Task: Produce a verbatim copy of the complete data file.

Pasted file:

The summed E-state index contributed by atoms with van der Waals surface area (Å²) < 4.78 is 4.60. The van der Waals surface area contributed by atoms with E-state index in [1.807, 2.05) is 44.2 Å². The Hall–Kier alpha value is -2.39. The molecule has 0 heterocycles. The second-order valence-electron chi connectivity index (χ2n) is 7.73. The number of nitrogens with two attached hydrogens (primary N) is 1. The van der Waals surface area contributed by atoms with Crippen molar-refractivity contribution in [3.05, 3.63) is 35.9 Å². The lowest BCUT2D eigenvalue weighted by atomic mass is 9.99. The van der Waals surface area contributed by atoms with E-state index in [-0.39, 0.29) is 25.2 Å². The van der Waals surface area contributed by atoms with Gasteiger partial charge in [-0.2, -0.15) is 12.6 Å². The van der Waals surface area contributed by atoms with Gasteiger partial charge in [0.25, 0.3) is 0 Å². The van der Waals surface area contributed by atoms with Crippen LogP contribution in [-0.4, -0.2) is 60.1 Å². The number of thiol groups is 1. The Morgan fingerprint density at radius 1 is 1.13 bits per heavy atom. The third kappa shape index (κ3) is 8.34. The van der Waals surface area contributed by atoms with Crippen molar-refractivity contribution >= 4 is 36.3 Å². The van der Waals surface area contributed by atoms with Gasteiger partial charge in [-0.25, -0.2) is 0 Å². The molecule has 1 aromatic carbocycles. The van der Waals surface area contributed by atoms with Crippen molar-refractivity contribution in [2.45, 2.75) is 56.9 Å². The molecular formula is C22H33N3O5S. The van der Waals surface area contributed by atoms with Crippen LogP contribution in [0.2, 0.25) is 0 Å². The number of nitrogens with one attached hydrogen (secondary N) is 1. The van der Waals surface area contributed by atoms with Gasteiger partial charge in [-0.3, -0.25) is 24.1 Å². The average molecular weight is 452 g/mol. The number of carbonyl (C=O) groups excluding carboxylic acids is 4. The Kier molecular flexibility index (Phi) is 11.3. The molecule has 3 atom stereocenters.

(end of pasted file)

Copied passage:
The summed E-state index contributed by atoms with van der Waals surface area (Å²) < 4.78 is 4.60. The van der Waals surface area contributed by atoms with E-state index in [1.807, 2.05) is 44.2 Å². The Hall–Kier alpha value is -2.39. The molecule has 0 heterocycles. The second-order valence-electron chi connectivity index (χ2n) is 7.73. The number of nitrogens with two attached hydrogens (primary N) is 1. The van der Waals surface area contributed by atoms with Crippen molar-refractivity contribution in [3.05, 3.63) is 35.9 Å². The lowest BCUT2D eigenvalue weighted by atomic mass is 9.99. The van der Waals surface area contributed by atoms with E-state index in [-0.39, 0.29) is 25.2 Å². The van der Waals surface area contributed by atoms with Gasteiger partial charge in [-0.2, -0.15) is 12.6 Å². The van der Waals surface area contributed by atoms with Gasteiger partial charge in [0.25, 0.3) is 0 Å². The van der Waals surface area contributed by atoms with Crippen LogP contribution in [-0.4, -0.2) is 60.1 Å². The number of thiol groups is 1. The Morgan fingerprint density at radius 1 is 1.13 bits per heavy atom. The third kappa shape index (κ3) is 8.34. The van der Waals surface area contributed by atoms with Crippen molar-refractivity contribution >= 4 is 36.3 Å². The van der Waals surface area contributed by atoms with Gasteiger partial charge in [-0.25, -0.2) is 0 Å². The molecule has 1 aromatic carbocycles. The van der Waals surface area contributed by atoms with Crippen molar-refractivity contribution in [2.45, 2.75) is 56.9 Å². The molecular formula is C22H33N3O5S. The van der Waals surface area contributed by atoms with Crippen LogP contribution in [0.2, 0.25) is 0 Å². The number of nitrogens with one attached hydrogen (secondary N) is 1. The van der Waals surface area contributed by atoms with Gasteiger partial charge in [-0.3, -0.25) is 24.1 Å². The average molecular weight is 452 g/mol. The number of carbonyl (C=O) groups excluding carboxylic acids is 4. The Kier molecular flexibility index (Phi) is 11.3. The molecule has 3 atom stereocenters.